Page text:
Latest nowcasts of the Scottish economy!

Grant Allan & Stuart McIntyre
http://www.nowcastingscotland.com 
Fraser of Allander Institute, University of Strathclyde


With the new Fraser Economic Commentary out next Tuesday, which will provide an in-depth assessment of the performance of the Scottish economy, in this blog we provide our latest nowcasts of GDP growth in Scotland.

  • Our nowcast for GVA growth in 2018 Q3 is 0.35% which, at an annual rate, is 1.42%
  • Our nowcast for GVA growth in 2018 Q4 is 0.39 which, at an annual rate, is 1.57%

These represent slight downward revisions to our estimates for 2018 Q3 and Q4 released last month.

We will learn the first official estimate of growth in Q3 of 2018 on the 19th of December 2018. Our current nowcast (0.35%) suggests we will see a reduction in the growth rate relative to Q2’s official measure of growth (0.5%).

Since our November nowcast we have had new data on a number of key indicators.

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December 6, 2018

What’s next for taxpayers in Scotland?

We’ll soon find out what the Scottish Government has in store for income tax in Scotland in 2019/20 when the Scottish Budget is published next week.

Taxpayers in the rest of the UK already know what to expect after Chancellor Philip Hammond announced changes to income tax in the UK Budget at the end of October.

These were to:

  1. increase the personal allowance from £11,850 in 2018/19 to £12,500 in 2019/20
  2. to increase the Higher Rate Threshold in the rest of the UK from £46,350 to £50,000.

As it is entirely possible that readers might not have made it through our 160 page Budget report on the 8th November, this blog will set out some tax options available to Mr Mackay for the forthcoming year.

Before we do so, here is a summary of the differences between Scottish and rUK taxpayers in the current financial year.

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December 5, 2018

Scotland’s “Middling” Productivity – An International Perspective

Mark Mitchell and Robert Zymek

University of Edinburgh


It is now well understood that differences in labour productivity – the value of goods and services that can be produced in an average hour of work – explain many observable economic differences between countries. Evidence shows that that highly productive economies outperform their less productive counterparts in in terms of per-capita income, population health, subjective wellbeing, and state-capacity (Caselli, 2005; Jones, 2015; Sacks, et al., 2012). For this reason, it is a cause for concern that labour productivity in Scotland – just as in the UK as a whole – is fairly low compared with other advanced economies. It suggests that Scotland could do better, and improve the lives of its citizens by moving up the productivity tables.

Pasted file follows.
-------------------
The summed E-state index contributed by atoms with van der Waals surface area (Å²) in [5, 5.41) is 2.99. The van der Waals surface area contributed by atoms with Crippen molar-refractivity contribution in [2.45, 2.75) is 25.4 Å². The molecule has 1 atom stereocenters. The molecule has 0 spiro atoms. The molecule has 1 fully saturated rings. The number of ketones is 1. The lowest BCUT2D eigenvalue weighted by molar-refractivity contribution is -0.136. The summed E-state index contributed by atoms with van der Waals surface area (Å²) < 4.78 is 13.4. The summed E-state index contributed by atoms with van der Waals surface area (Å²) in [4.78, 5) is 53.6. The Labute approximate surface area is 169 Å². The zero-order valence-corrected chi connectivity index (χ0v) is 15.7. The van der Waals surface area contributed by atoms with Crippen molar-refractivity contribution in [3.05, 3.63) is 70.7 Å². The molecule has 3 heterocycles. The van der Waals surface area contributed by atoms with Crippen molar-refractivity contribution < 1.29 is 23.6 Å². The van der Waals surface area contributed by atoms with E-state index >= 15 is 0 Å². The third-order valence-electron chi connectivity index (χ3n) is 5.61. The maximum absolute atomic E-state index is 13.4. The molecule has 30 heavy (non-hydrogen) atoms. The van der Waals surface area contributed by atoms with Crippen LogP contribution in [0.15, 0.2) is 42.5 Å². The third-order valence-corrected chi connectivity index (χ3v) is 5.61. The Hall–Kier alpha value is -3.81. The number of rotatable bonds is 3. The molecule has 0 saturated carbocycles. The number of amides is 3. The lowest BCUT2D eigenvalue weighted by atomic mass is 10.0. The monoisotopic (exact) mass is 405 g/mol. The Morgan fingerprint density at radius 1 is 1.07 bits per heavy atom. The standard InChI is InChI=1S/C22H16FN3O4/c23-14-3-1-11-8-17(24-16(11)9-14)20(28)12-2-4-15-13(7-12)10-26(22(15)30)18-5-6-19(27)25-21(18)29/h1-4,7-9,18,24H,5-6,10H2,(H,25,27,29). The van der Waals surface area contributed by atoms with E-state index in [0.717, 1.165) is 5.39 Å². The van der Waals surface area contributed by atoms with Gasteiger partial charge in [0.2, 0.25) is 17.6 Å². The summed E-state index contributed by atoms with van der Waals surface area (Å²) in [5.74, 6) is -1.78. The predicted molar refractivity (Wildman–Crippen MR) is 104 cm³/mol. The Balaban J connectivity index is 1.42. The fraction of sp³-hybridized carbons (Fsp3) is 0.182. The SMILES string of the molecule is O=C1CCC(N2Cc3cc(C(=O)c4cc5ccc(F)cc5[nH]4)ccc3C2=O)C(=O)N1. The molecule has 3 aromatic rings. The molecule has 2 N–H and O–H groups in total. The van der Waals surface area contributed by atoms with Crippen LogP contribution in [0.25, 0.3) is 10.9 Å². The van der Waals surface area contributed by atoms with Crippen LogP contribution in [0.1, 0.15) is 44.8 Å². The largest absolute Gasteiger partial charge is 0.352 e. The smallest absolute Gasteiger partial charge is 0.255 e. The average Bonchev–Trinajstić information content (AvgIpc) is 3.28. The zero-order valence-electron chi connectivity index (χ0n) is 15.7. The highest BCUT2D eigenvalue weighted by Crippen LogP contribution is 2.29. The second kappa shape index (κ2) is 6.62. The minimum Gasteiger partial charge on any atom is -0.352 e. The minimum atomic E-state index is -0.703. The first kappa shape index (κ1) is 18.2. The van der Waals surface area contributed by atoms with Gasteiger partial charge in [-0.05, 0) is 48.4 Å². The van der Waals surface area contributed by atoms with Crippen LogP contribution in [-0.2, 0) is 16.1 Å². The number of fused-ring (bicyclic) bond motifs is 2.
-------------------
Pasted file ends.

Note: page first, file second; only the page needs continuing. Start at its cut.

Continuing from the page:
In work published earlier this year by the David Hume Institute (Kelly, et al., 2018), we examined Scotland’s productivity performance in an international context. We found that relative to member countries of the OECD – a club of advanced economies – Scotland’s labour productivity is only middling: Scotland is more productivity than most poorer OECD countries; but it is less productivity than many of its EU neighbours, including countries such as Finland, Denmark, Belgium and Ireland.

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December 3, 2018

Scotland and the latest Brexit modelling scenarios – a negative outcome all round

Over the course of this week, the UK Government, the Scottish Government and the Bank of England all published new Brexit analysis.

We have been asked by a number of people to give our take on these numbers.

So in this blog, we attempt to summarise what each model is telling us and the implications for Scotland.

In short, the numbers don’t look great. Far from it.

Even under the UK Government’s favoured deal, the UK economy is expected to be smaller in the long run by around 4%.

But it is the Bank of England’s scenario of a disorderly ‘no deal’ Brexit that is the most eye-watering. Here the UK economy could shrink by 8% in a year – double the size of Scotland’s recession during the financial crisis. Unemployment could rise to 7.5%. If that was replicated in Scotland this would be equivalent to around an additional 100,000 people out of work.Continue reading

November 30, 2018

What might happen to Scotland’s economy in the event of ‘no deal’?

The prospects for ‘no deal’ to be agreed between the UK and the EU have increased in recent weeks.

A lot has been written about the potential long-term economic implications from Brexit. All else remaining equal, the larger the economic barriers between Scotland and its main international trading partner, the greater the potential hit to the country’s growth potential.

But very little has been written about what the implications might be in the short-run from ‘no deal’….beyond “bad” or “very bad”.

In this blog we try to unpick some of the key issues surrounding what a ‘no-deal’ might mean for the economy and just why it is so difficult to forecast.

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November 23, 2018